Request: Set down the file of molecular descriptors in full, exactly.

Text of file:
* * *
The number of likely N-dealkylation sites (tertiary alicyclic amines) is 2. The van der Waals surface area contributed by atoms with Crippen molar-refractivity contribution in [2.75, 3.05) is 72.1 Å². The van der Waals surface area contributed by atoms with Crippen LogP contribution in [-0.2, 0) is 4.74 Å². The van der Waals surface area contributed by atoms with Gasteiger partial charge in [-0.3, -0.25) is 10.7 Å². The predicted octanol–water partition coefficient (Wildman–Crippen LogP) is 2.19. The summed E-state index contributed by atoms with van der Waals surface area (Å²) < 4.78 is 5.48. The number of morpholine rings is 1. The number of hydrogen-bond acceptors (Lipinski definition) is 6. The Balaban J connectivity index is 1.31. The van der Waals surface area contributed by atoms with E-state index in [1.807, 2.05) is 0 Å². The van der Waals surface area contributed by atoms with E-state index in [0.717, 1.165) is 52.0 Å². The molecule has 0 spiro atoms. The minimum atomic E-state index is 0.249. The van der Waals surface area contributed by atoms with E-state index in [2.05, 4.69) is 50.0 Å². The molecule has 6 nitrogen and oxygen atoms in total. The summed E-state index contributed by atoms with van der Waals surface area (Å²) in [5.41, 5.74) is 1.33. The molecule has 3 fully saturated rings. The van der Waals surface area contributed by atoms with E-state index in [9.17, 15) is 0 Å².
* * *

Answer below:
The number of likely N-dealkylation sites (tertiary alicyclic amines) is 2. The van der Waals surface area contributed by atoms with Crippen molar-refractivity contribution in [2.75, 3.05) is 72.1 Å². The van der Waals surface area contributed by atoms with Crippen LogP contribution in [-0.2, 0) is 4.74 Å². The van der Waals surface area contributed by atoms with Gasteiger partial charge in [-0.3, -0.25) is 10.7 Å². The predicted octanol–water partition coefficient (Wildman–Crippen LogP) is 2.19. The summed E-state index contributed by atoms with van der Waals surface area (Å²) < 4.78 is 5.48. The number of morpholine rings is 1. The number of hydrogen-bond acceptors (Lipinski definition) is 6. The Balaban J connectivity index is 1.31. The van der Waals surface area contributed by atoms with E-state index in [1.807, 2.05) is 0 Å². The van der Waals surface area contributed by atoms with E-state index in [0.717, 1.165) is 52.0 Å². The molecule has 0 spiro atoms. The minimum atomic E-state index is 0.249. The van der Waals surface area contributed by atoms with E-state index in [2.05, 4.69) is 50.0 Å². The molecule has 6 nitrogen and oxygen atoms in total. The summed E-state index contributed by atoms with van der Waals surface area (Å²) in [5.41, 5.74) is 1.33. The molecule has 3 fully saturated rings. The van der Waals surface area contributed by atoms with E-state index in [9.17, 15) is 0 Å².